Zig Ziglar, Snake Oil, and Extolling the Manipulative Motivator versus the Sine Qua Non of Honesty
Why Manipulating Others Is NEVER a Good Thing
There is an idea, a nasty, dangerous one, bandied about, that it is okay to manipulate others “for their own good.”
Consider the self-righteous, condescending arrogance packed into that idea. Others must be lied to and manipulated to do what you want or believe they should because you know better than they what that is and/or they are incapable of acting apart from your manipulation.
Of course, manipulators do not speak that frankly about their thought process and assumptions about those they manipulate. That is because they are manipulators and manipulation always, universally precludes honesty.
That includes “motivating others.”
If you fancy yourself a motivator in the classic sense, you are a manipulator. You are deceiving those you claim to motivate. Manipulation is dishonesty and, therefore, manipulators are dishonest. Even essentially honest individuals, when they choose to manipulate others, embrace duplicity.
That you claim it is for others’ own good only makes you obnoxious.
In as far as you believe that you are helping others by manipulating them, you are also lying to and deceiving yourself. The combination of dishonesty and the arrogance it takes to manipulate others “for their own good,” at best, is obnoxious.
At worst, it is outright nefarious.
“Motivation” is about Extolling the Motivator
One of “motivation”’s own clichés makes the point. That “I would run through a wall for that guy” is a common phrase to praise a leader as an outstanding motivator. But think about what you are saying: You would not run through the wall for yourself. That is “motivation”’s real and nefarious objective.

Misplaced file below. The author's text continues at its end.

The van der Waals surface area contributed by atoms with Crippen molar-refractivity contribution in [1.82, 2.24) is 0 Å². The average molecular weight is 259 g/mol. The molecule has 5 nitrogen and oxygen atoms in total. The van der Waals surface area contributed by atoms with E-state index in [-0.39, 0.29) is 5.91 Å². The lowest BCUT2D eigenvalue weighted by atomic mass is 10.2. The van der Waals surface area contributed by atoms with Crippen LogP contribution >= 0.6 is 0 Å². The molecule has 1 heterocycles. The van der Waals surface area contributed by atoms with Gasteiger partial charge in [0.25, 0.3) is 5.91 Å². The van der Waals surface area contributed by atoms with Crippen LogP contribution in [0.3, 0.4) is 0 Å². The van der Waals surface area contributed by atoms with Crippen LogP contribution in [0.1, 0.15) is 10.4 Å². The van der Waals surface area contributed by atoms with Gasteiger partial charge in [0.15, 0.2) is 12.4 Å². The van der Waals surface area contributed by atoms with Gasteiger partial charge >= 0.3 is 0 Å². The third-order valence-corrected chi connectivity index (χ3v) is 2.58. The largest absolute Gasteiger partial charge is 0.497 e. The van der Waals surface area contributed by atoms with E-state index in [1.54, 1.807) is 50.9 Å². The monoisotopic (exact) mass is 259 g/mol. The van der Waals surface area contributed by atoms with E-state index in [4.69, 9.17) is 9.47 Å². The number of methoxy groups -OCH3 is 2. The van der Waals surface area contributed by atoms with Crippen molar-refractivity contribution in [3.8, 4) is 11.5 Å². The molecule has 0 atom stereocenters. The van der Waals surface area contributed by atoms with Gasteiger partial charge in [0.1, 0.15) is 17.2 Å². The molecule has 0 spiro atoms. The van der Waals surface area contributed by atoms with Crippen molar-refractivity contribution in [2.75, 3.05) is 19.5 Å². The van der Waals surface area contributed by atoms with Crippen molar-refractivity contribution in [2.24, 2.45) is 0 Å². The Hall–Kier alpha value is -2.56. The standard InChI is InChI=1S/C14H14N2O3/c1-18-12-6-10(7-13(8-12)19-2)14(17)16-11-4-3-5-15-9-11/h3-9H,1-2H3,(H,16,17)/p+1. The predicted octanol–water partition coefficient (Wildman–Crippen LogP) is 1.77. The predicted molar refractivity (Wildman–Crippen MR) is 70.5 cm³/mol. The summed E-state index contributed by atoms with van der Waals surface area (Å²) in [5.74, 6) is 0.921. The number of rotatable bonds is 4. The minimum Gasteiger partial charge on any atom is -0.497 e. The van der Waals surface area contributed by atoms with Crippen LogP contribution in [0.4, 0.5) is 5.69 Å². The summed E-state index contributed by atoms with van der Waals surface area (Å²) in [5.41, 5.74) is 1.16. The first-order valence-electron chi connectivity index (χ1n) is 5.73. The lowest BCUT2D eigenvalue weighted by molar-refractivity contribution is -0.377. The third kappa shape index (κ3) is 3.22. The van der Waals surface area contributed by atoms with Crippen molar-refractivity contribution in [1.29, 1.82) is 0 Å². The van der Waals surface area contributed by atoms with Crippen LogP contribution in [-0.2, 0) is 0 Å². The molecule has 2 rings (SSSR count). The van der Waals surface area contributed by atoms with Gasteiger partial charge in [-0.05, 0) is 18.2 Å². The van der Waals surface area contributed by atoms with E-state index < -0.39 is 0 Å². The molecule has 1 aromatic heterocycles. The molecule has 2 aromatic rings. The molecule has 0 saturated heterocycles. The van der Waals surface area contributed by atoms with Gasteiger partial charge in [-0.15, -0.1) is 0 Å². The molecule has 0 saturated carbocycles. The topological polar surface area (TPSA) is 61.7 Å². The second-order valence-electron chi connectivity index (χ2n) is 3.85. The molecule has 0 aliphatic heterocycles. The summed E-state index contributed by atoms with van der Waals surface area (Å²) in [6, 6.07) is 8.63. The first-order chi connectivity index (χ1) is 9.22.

Motivation is always about extolling the motivator.
Now consider the real problem with that. What happens when you run into a wall and the “motivator” is not there with the motivation? You are not going through the wall, are you? That is because the motivator never wanted you to go through the wall.
Motivators are always about aggrandizing themselves.
You were being manipulated to say, “I’d run through a wall for that guy!” The self-help industry (which I suspect is ironically what many people who talk about the “good” kind of manipulation have in mind) is the pinnacle of that manipulation: It is manipulation for money.
Buying books, buying seminar tickets, buying audio tapes —from the self-aggrandizing “motivators” whom you extol. it is paying for motivation and when they invariably don’t work, what are your told?
That it’s your fault.
That your belief wasn’t big enough (whatever that even means) or that you didn’t work hard enough or that you did not have a positive attitude, which means you did not read enough books, attend enough seminars or buy enough products.
That you didn’t spend enough money!
Hell, Ziglar outright admitted the fact in his own homey and platitudinous way, along the lines of just like your body needs a bath every day, your brain needs one of his books every day. It’s a vicious cycle: The self-help products program you to believe the self-help products are necessary to “success.”
And when success does not follow, they teach you that you need more motivation. For incremental improvements you do make, it is only evidence that you need to spend even more money to get even better!
It is evidence that you are being manipulated. And in the case of snake oil shysters like Ziglar, you are being manipulated to spend more of your hard earned money on another book and extol the motivator for manipulating you.
But people do improve their lives!
“But, Vince!” you exclaim, “people improves their lives with those books.